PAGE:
During his stay in Luggnagg, Gulliver hears about the Struldbruggs, people in Luggnagg society who are immortal. Gulliver's first reaction to hearing about the Struldbruggs' immortality is one of envy and enthusiasm because it would allow a person to gain immense wealth, wisdom, and the philosophical serenity. He fantasizes what he might do if he were one. However, when an interpreter explains the reality of life as a Struldbrugg — that is they grow old, feeble, decaying, and forgetful — Gulliver's enthusiasm for a life of immortality disappears as quickly as it began.
In this chapter, Swift satirizes the theory that "experience is the best teacher." Already he has attacked all the other methods of gaining knowledge: Abstract reason was ridiculed in Laputa; pragmatic and scientific knowledge was his target in Balnibarbi; the humanities, and particularly history, suffered in Luggnagg. Now he discredits accumulated experience.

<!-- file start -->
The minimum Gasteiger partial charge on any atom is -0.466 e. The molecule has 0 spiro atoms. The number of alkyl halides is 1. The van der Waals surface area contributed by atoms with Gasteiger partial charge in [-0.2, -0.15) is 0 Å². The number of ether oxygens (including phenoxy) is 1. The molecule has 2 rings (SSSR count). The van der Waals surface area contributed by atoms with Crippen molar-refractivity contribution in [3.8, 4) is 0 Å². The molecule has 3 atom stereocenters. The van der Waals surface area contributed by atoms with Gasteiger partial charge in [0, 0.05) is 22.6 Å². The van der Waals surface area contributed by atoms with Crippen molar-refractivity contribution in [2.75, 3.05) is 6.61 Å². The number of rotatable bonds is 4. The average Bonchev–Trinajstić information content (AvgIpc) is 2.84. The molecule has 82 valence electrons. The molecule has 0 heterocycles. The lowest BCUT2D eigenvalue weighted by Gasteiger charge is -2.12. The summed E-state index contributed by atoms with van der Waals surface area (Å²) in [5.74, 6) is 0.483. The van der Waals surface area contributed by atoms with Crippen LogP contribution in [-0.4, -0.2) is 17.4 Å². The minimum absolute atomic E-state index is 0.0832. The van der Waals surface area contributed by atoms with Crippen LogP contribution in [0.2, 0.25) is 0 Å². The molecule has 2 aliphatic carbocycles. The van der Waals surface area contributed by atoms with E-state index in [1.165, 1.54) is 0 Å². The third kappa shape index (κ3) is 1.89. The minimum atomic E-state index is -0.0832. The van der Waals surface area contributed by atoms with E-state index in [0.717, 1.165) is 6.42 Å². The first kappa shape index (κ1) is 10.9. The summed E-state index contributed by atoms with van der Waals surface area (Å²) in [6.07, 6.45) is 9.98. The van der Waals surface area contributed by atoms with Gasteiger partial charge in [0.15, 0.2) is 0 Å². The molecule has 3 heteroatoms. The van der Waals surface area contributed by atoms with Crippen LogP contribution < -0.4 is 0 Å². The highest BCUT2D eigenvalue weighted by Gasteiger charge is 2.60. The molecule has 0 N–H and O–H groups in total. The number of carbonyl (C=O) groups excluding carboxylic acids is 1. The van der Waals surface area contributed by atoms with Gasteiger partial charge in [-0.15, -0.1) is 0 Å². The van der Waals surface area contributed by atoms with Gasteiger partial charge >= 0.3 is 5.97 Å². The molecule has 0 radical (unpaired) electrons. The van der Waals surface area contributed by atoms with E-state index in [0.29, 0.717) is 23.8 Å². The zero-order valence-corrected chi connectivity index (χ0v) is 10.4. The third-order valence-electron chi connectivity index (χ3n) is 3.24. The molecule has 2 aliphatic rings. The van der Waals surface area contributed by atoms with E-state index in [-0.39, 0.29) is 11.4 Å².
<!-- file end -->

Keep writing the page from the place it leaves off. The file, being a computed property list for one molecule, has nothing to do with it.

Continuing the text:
Like most people, Gulliver assumes that experience brings both wisdom and morality. He voices the human dream of immortality, sure that immortality will confer immense experience and, therefore, immense wisdom. Swift counters this naive dream of Gulliver's by presenting the Struldbruggs. It is true that they have immortality, but they do grow old. They wrinkle — and they degenerate; the physical is a symbol of the abstract once more. These creatures lack hope, kindness, generosity, affection, simplicity, honesty, and innocence.
When Swift's readers finish this chapter, they realize that Swift's theory is that reason is never to be exalted. People simply cannot depend on abstract, impersonal, inhuman reason. Nor can they depend on technological innovation, on history, or on the "modern" humane studies. The best guides are poetry and ancient philosophy.